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I find the idea interesting and some of the arguments convincing, but I’m a bit worried that a forum place could end up feeling like a wasteland of (often half-baked) ideas because of the lack of people available to evaluate them, provide feedback and turn them into effective implementations. There is a general asymmetry/imbalance where it is much easier and less effort-demanding to say than to do, to propose than to implement, and encouraging the former without an effective strategy for the later may be ineffective, and even possibly a source of frustration.
In communities with an established RFC process like C#, Rust or Haskell, one of the very real criticisms is that “RFCs end up being ignored” – and those communities have many more people working full-time on the language evolution than OCaml. @whitequark, who did some excellent work on handling RFCs in the Rust community, may have feedback on that.

The worry is not merely hypothetical, we already have the issue at the level of github Pull Requests (PRs), with many more people willing to send new PRs than to review existing PRs. And PRs already have the property that, because they require implementation work, they tend to be modest in scope and effect. The difference in cost versus work demanded for open-ended proposals can be much wider. For example, everyone has idea on how wonderful flambda could be if only it optimized X better, and almost no one is available to invest work in actually improving flambda.

We could consider having such a Proposal forum as a time-limited experiment, just like we did for Github Pull Requests initially: have it for six months, see whether it has a clear positive impact, otherwise close it and invite people to keep using Mantis / PRs.

@mjambon: I’m not sure “GADTs vs. namespaces” is a fair comparison given that it is actually easier to propose a convincing GADT design than a convincing namespace design (there was one attempt at doing GADTs and it succeeded, so far there have been at least two attempts to design namespace systems (one by myself, one by Pierrick Couderc) that did not work out).


I agree with your caution, and also agree that experimenting is the way to go. Let’s see how this goes. I don’t see this as a place to get real, full RFCs going, as that will probably involve moving to a somewhat more structured and actionable format – like a github PR or a mantis issue. But maybe I’m wrong and this is a good platform for that as well.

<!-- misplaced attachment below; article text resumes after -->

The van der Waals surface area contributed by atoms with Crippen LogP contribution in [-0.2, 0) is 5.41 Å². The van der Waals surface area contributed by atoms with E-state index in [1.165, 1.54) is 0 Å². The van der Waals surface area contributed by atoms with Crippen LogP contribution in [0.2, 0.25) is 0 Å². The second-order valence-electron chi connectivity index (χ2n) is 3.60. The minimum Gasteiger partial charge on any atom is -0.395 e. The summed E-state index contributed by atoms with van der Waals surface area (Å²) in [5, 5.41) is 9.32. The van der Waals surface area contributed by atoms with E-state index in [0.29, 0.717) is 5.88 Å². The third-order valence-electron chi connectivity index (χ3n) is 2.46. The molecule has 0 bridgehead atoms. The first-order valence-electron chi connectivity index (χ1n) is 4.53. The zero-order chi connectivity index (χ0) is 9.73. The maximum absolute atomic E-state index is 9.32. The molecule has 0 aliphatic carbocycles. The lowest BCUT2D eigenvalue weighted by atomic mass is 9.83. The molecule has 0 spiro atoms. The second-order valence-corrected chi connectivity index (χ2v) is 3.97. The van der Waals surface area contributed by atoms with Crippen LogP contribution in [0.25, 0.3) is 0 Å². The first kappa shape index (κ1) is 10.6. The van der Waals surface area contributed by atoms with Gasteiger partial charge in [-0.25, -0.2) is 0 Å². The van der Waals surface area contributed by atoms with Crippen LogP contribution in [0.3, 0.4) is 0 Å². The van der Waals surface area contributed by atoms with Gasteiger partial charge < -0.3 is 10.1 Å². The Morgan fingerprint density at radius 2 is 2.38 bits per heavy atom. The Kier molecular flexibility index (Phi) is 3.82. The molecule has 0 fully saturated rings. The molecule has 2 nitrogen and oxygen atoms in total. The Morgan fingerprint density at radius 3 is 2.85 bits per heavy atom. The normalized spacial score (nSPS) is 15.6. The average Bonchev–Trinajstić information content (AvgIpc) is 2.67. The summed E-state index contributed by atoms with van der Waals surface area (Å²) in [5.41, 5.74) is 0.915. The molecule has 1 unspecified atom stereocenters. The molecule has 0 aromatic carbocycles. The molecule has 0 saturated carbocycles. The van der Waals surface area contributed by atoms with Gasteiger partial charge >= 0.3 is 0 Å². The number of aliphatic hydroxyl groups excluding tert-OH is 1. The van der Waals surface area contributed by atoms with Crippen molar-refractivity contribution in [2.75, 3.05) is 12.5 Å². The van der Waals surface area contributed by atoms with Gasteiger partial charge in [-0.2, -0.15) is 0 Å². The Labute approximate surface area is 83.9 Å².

I think GADTs are just very esoteric, and so very few people had strong feelings about them. It’s easier to introduce a change to a communal project when few people care about said change, especially when it’s orthogonal to the rest of the language. Namespaces affect everyone in the community and everyone understands them, and so they all want to have a say. At the same time, it would be very good to have some ability to gauge community interest in particular areas and act based on those interests, rather than favoring the top-down approach we’ve had so far. This is something that’s only enabled by technology like opam and this forum.


You’re making my point. We want to give feedback - how we feel about things - without push-back and without getting into personal discussions. This is time-consuming and I’m not interested in burning my social capital over this; nobody is.

Just curious - why would someone want namespaces while we already have powerful module system?

@Alex Please start a new topic.

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Unfortunately, lot’s of PR are not blocked because they lack review, but simply because nobody can get in agreement over what should be done. If you want more reviews, potential reviewers should be directed to PRs that actually need review. At the moment, the “review-needed” tag is almost unused.

Triaging is not fun, but you can’t ask people to review random PRs in the bug tracker. Some of them have either no answer from the core team indicating that it will be ever merged or a 20 pages long thread with no decision whatsoever. Some other are suspended on purpose, and so on.

Maybe what I expect people to do is to help with both the reviews and the triaging. I am not sure that the two aspects can be separated – often you know whether or not it is easy to make a decision by just trying to make one.

This is overly optimistic. As someone who can review some stuff. The idea of reviewing something only to end up learning that the core team is not interested by merging the feature is the highest motivation-killer you can ever imagine. There is a triagining process for mantis issues, but it was never really extended to GPRs, except by you. A start would be to actually close PRs that are dead/rejected.

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A benefit of encouraging proposals is that when they are problematic in some way, the poster and others can learn from responses that explain why they’re problematic.

The Rust community has their RFC process for this

In short, if you would like to make a significant change to the language or platform tools you propose an RFC with a description of and rationale for the change and solicit feedback from the community.

I’m not advocating that we adopt their process whole cloth, but thought I’d mention it as an example of a community implementing something like what you describe.

[edit] Rust’s RFC process was mentioned earlier in the discussion but I’ll leave my comment up anyway, if only for the link to the process.